NEWMAN - A local family farming operation has evolved with the industry, shifting in response to new trends while retaining diversity.
And, a new generation has joined the operation started by Mannie Rose, as sons Brett and Justin have roles to play as well.
Mannie, a 1978 Orestimba High graduate, is also a pest control advisor who works for Mid-Valley Agricultural Services in addition to looking after his family’s fields and orchards.
Brett came on board after completing his studies at Fresno State in 2018. In addition to working on the family farm, he operates a custom spraying operation which started while he was in college.
“I always had the dream of starting my own spray business and coming back and growing the family farm,” Brett remarked.
Justin, who completed his studies at Fresno State in 2016, is currently an agronomist with a bio-nutrient company and is also participating in the 2020 almond leadership program sponsored by the Almond Board of California. Justin also helps out with the overall direction and management of the Rose family operation, providing recommendations on matters ranging from fertilization and pruning to planting styles.
Mannie acknowledged that his sons have introduced new ideas and practices to the farming operation....”things that weren’t taught 20 and 30 years ago that are now common technology.”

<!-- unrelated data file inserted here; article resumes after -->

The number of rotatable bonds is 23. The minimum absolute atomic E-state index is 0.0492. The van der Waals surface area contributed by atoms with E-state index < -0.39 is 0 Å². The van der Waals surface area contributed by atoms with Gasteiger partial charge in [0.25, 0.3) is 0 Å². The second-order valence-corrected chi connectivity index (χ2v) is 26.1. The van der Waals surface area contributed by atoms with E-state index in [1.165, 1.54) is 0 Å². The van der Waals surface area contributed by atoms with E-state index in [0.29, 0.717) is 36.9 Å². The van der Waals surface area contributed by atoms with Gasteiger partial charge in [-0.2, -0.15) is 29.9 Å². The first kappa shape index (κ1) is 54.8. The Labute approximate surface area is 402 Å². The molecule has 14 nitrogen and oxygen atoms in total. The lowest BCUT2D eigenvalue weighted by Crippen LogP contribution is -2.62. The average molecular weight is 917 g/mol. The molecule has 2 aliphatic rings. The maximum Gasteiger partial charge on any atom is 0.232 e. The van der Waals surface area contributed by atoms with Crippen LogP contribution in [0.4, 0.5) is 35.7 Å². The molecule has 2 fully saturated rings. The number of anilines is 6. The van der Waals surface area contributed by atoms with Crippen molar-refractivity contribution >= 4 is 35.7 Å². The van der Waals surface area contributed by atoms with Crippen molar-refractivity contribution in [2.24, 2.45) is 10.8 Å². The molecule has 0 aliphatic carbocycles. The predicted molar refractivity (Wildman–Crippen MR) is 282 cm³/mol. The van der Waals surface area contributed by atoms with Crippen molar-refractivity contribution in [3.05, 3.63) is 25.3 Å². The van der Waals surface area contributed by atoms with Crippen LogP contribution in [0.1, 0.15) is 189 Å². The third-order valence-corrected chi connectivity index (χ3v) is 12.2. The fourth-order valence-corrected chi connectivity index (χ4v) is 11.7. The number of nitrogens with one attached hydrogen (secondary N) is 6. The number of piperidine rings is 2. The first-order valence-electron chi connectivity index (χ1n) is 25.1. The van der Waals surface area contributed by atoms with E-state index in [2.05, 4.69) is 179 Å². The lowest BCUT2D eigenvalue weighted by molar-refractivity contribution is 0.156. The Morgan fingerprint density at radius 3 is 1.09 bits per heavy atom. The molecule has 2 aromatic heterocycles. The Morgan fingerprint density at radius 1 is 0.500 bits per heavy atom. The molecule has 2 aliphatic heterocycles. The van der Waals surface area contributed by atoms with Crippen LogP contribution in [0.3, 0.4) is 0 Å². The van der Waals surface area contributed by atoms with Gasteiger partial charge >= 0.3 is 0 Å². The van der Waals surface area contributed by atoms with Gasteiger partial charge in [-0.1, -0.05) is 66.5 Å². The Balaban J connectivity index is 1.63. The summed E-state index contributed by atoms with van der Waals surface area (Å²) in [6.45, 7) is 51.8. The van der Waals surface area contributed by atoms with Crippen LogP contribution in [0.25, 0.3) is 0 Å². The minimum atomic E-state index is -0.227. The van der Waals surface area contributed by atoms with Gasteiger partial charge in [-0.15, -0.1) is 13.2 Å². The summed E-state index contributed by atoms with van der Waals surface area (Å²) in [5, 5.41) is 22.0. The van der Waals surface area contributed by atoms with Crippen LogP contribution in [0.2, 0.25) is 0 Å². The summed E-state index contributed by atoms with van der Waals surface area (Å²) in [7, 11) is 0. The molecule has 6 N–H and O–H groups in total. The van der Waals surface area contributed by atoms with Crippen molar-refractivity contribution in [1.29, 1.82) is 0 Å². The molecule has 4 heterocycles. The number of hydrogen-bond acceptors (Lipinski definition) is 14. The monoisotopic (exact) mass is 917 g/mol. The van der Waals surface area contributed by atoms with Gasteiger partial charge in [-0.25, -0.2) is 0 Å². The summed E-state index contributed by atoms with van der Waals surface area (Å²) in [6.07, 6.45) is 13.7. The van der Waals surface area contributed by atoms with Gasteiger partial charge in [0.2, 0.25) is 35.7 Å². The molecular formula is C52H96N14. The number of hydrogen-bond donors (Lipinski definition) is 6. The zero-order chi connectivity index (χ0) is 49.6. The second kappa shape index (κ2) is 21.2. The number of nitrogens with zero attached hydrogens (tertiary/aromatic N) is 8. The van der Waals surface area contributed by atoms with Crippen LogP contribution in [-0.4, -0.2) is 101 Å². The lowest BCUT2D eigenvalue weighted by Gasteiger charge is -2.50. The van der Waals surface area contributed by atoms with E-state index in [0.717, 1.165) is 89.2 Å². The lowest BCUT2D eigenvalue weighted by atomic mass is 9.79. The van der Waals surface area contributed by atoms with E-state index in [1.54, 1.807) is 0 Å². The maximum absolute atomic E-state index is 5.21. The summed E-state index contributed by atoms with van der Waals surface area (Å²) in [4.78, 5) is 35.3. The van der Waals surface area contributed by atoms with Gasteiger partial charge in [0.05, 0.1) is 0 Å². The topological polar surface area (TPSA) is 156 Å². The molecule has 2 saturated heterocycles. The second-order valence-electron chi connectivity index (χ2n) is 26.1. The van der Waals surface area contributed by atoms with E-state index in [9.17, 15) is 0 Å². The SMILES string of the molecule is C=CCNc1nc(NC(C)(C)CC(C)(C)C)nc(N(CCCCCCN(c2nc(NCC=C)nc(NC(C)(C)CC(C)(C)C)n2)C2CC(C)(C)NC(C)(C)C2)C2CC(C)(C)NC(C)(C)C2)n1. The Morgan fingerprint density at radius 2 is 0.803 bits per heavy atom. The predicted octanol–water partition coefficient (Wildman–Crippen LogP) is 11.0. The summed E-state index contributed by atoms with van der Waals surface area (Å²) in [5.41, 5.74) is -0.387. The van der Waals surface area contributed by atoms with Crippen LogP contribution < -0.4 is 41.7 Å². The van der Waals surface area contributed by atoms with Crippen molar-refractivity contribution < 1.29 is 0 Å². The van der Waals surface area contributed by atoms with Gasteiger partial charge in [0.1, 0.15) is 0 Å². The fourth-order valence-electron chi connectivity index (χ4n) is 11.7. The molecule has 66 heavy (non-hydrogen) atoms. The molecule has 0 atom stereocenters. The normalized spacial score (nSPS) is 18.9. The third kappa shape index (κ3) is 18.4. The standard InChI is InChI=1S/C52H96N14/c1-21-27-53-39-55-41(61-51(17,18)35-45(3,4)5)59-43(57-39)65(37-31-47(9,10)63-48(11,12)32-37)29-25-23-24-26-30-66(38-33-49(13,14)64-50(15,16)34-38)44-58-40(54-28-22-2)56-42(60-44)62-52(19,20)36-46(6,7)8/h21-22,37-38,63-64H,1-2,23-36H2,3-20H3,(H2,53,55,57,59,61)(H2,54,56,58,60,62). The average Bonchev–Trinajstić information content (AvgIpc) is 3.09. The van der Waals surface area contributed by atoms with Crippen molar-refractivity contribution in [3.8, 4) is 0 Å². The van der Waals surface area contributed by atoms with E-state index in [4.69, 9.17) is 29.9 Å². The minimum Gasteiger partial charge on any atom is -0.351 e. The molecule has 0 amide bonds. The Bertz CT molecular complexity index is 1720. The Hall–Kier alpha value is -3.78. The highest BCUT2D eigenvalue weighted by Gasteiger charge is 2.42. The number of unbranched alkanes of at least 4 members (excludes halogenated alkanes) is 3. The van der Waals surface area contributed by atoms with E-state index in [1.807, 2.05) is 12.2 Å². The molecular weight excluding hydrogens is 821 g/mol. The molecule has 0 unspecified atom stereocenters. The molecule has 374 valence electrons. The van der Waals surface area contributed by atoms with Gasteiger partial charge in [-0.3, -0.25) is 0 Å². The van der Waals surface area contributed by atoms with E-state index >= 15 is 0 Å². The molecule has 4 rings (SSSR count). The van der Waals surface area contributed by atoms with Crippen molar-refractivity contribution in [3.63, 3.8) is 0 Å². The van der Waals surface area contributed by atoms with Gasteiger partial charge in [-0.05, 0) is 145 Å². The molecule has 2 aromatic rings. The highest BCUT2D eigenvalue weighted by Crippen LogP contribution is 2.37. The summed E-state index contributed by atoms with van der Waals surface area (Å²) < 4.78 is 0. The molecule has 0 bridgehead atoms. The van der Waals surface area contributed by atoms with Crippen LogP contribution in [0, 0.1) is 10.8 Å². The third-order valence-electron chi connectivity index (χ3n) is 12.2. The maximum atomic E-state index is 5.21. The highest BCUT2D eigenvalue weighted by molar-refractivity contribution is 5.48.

Those advancements, he added, include use of GPS, automated irrigation systems and more.
“(Farming) is a lot more efficient now,” Mannie said.
Mannie was raised on his family’s Upper Road ranch. After graduating Orestimba he went on to study plant science for two years at Modesto Junior College, got his pest control advisor license upon completion in 1980 and went to work for Cerutti Brothers. He worked for Cerutti for 11 years, and shifted over to Mid-Valley Agricultural Services.
He also established his own farming operation, which his sons grew up around.
“We started farming in 1980, little fields here and there,” Mannie explained.
Eight years later, he purchased what is now his home ranch on Sanches Road as the operation continued to evolve.
Initially Rose grew silage corn, alfalfa and green beans.
Demand for green beans dried up when freezer plants closed, he said, but the operation stayed with silage corn and alfalfa, growing commodities needed by the dairy industry.
The evolution continued, and has now shifted to include almonds (which were put in six years ago) and grain corn as well as some alfalfa and wheat.
Mannie said the family’s almond acreage will increase as another block of land transitions to orchards.
“A lot of row crops are not economic to grow any more,” he explained.
Through his work as a pest control advisor, he was already well-versed in almond production when planting his own trees for the first time.
“We had the opportunity to get into it, and so far it has been good,” Mannie said.
While California agriculture faces a number of challenges, the Roses said, they are optimistic about the future of the industry.
“There are so many varieties of crops (grown) here that other places can’t,” Brett said. “It seems like there will always be a need for agriculture in California.”